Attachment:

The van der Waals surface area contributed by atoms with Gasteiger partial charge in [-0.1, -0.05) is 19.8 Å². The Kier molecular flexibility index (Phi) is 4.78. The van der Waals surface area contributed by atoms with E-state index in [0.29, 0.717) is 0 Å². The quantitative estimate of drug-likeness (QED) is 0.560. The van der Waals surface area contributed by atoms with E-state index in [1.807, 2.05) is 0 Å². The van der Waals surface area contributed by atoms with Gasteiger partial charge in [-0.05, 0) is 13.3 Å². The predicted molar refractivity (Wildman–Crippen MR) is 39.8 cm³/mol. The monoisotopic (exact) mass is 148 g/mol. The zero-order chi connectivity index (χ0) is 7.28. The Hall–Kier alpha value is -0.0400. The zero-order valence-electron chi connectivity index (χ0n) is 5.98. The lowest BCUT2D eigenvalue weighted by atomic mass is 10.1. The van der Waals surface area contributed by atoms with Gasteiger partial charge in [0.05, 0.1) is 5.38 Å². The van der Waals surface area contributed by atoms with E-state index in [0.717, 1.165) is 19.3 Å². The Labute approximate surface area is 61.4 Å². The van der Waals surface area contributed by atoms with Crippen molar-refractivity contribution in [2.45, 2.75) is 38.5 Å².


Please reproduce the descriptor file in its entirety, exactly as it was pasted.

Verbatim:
The van der Waals surface area contributed by atoms with Gasteiger partial charge in [-0.1, -0.05) is 19.8 Å². The Kier molecular flexibility index (Phi) is 4.78. The van der Waals surface area contributed by atoms with E-state index in [0.29, 0.717) is 0 Å². The quantitative estimate of drug-likeness (QED) is 0.560. The van der Waals surface area contributed by atoms with E-state index in [1.807, 2.05) is 0 Å². The van der Waals surface area contributed by atoms with Gasteiger partial charge in [-0.05, 0) is 13.3 Å². The predicted molar refractivity (Wildman–Crippen MR) is 39.8 cm³/mol. The monoisotopic (exact) mass is 148 g/mol. The zero-order chi connectivity index (χ0) is 7.28. The Hall–Kier alpha value is -0.0400. The zero-order valence-electron chi connectivity index (χ0n) is 5.98. The lowest BCUT2D eigenvalue weighted by atomic mass is 10.1. The van der Waals surface area contributed by atoms with Gasteiger partial charge in [0.05, 0.1) is 5.38 Å². The van der Waals surface area contributed by atoms with E-state index in [0.717, 1.165) is 19.3 Å². The Labute approximate surface area is 61.4 Å². The van der Waals surface area contributed by atoms with Crippen molar-refractivity contribution in [2.45, 2.75) is 38.5 Å².